The Silver Linings Playbook, Matthew Quick

silver-liningsI am a strong believer in the whole book before the movie thing. Mostly, because I like to see different modes of storytelling in action, but also because I enjoy seeing what choices the writer (of the screenplay) makes in adapting a story (my favorite example of this is in Game of Thrones, where I think they make excellent changes for the improvement of the narrative).

I am also a recent convert to the Google Books app on my phone, which I just so happened to be perusing yesterday when I happened across Matthew Quick’s Silver Linings Playbook. I’ve been meaning to watch the movie for a while now (Jennifer Lawrence, enough said), and so one thing lead to another.

Silver Linings Playbook is narrated by Pat, whose mission is to reunite with his estranged wife after his release from a mental institution. In the process he strikes up a friendship with a widowed dancer, struggling with her own mental stability since the death of her husband. While that synopsis is true of the novel and the film, there are significant divergences. Everything from Pat’s last name to his relationship with his father is altered on the screen, along with some pretty significant plot points. One of the disappointments of the film for me was the loss of some of the quirkiness and warmth of Doctor Patel, who was one of the best characters in the novel. But I found the other characters to be more real than their novel counterparts.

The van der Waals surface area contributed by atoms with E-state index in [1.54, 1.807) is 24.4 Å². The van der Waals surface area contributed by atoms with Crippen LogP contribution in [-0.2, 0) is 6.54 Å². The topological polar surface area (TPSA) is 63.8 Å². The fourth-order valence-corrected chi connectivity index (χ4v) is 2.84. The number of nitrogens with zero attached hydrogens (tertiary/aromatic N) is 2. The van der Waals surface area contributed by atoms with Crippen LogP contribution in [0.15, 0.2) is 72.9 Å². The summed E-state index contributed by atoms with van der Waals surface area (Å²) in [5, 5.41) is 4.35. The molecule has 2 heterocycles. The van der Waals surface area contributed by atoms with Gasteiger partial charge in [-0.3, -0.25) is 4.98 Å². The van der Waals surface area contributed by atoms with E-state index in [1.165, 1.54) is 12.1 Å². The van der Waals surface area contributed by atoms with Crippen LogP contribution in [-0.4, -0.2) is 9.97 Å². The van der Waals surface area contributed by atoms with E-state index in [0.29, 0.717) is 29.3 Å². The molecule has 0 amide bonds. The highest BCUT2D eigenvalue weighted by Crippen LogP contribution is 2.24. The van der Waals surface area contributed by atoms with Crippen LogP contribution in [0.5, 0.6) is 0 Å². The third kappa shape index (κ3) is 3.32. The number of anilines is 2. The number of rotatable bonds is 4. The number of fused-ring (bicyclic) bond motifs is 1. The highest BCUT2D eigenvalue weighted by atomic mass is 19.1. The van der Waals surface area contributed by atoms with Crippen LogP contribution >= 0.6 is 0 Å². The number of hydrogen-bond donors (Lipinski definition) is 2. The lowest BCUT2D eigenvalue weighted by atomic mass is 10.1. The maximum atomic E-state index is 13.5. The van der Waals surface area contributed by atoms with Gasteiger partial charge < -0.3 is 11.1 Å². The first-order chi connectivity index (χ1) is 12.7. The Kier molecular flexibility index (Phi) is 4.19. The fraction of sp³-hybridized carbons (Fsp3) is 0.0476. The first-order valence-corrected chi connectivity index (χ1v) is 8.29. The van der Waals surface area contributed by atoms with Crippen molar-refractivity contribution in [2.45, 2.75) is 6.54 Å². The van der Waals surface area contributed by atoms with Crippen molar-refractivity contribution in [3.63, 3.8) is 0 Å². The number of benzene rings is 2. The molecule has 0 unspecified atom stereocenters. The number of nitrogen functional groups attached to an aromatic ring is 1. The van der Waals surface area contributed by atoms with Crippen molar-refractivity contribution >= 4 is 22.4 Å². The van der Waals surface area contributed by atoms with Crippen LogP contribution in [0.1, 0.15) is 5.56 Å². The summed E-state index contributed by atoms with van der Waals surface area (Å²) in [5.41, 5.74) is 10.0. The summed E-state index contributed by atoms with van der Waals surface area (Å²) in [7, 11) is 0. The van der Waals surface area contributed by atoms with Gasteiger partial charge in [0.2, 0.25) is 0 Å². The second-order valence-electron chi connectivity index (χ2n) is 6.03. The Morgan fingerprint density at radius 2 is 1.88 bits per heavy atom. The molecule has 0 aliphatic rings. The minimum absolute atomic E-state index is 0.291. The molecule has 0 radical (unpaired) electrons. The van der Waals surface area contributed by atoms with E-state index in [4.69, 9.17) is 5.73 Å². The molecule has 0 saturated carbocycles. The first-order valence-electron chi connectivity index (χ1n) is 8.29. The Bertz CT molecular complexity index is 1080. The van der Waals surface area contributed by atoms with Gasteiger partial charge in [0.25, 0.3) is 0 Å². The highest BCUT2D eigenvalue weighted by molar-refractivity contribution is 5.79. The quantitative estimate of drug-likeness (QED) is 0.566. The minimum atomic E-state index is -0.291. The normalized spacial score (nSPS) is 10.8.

Overall it’s a quick read, and it’s sweet, but there are a lot of niggly things for me. Pat’s references to “apart time” and “the bad place” seem childish and regressive. Sure, he had a psychotic break, but his vocabulary didn’t ring true for me. I was also often bored by the lengthy descriptions of football matches, which I found myself skipping past. Though, this was made up for by some memorable and amusing scenes. It’s a sentimental tale about romance and the road to recovery: love against all odds, hopefulness in the face of despair, and all that — I guess you got that from the title though, right?

Read an excerpt here.

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